Conduction is heat transfer between two bodies in contact and at different temperatures. It usually occurs between solids. Heat transfer by conduction is a slow process.
Conductors and insulators
Substances through which heat can pass easily are called good conductors of heat. Examples: metals, mercury, etc. Substances through which heat cannot pass easily are called insulators of heat. Examples: glass, wool, etc.
Uses of bad conductors of heat
Following are some uses of bad conductors of heat
In cold countries, windows are made with double glass walls with air in between them. Since air is a poor conductor, the temperature inside the room on one side of the window remains warm and heat is not lost to the cold surroundings outside.
Pipes carrying fluids whose temperature has to be preserved are provided with insulating material which are bad conductors. This ensures heat is not lost to the surrounding by conduction. In cold countries, if pipes carrying water are not insulated, the water has a risk of freezing causing pipes to burst.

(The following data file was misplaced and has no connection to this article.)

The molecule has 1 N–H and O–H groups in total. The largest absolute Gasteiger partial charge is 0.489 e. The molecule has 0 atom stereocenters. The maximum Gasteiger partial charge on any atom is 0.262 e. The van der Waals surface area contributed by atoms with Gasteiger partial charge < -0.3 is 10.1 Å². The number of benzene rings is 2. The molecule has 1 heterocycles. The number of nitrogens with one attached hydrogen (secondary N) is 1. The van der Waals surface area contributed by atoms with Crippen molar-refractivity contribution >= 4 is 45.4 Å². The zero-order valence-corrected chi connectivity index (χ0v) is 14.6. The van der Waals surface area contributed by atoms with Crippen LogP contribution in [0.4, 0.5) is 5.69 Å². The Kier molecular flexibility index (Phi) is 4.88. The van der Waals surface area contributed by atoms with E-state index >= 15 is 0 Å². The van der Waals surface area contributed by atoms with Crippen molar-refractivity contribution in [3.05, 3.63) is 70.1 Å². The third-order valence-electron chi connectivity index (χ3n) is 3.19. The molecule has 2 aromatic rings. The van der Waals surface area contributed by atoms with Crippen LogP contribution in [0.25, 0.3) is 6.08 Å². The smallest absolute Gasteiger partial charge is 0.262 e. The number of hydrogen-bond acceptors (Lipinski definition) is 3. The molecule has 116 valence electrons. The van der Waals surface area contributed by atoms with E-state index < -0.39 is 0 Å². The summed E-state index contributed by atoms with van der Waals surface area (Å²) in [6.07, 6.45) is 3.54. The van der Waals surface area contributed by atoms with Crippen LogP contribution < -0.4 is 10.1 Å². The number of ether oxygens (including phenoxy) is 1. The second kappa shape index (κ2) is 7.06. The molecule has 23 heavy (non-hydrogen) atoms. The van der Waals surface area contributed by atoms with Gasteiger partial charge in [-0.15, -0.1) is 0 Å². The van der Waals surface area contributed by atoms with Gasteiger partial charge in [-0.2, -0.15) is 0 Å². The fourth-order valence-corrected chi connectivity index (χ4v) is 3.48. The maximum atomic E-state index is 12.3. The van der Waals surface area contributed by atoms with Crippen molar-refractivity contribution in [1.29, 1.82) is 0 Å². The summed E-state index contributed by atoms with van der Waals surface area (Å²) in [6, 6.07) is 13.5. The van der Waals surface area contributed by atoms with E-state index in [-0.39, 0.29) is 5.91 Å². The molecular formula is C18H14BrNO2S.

Wool is a bad conductor of heat. We wear woolen clothes in winter to insulate our body from the cold temperature outside.
The space in between the two walls of a refrigerator is lined with an insulating material such as cork or glass wool or expanded polystyrene so that heat from outside of the refrigerator is not conducted through the walls into the refrigerator and keeps the material cool in the refrigerator.
Hair and the fur of animals are bad conductors of heat. They protect them from cold.
Cooking utensils are provided with handles of bad conductors of heat such as ebonite or wood to hold them as the handles of these materials do not allow heat to pass from utensil to our hand.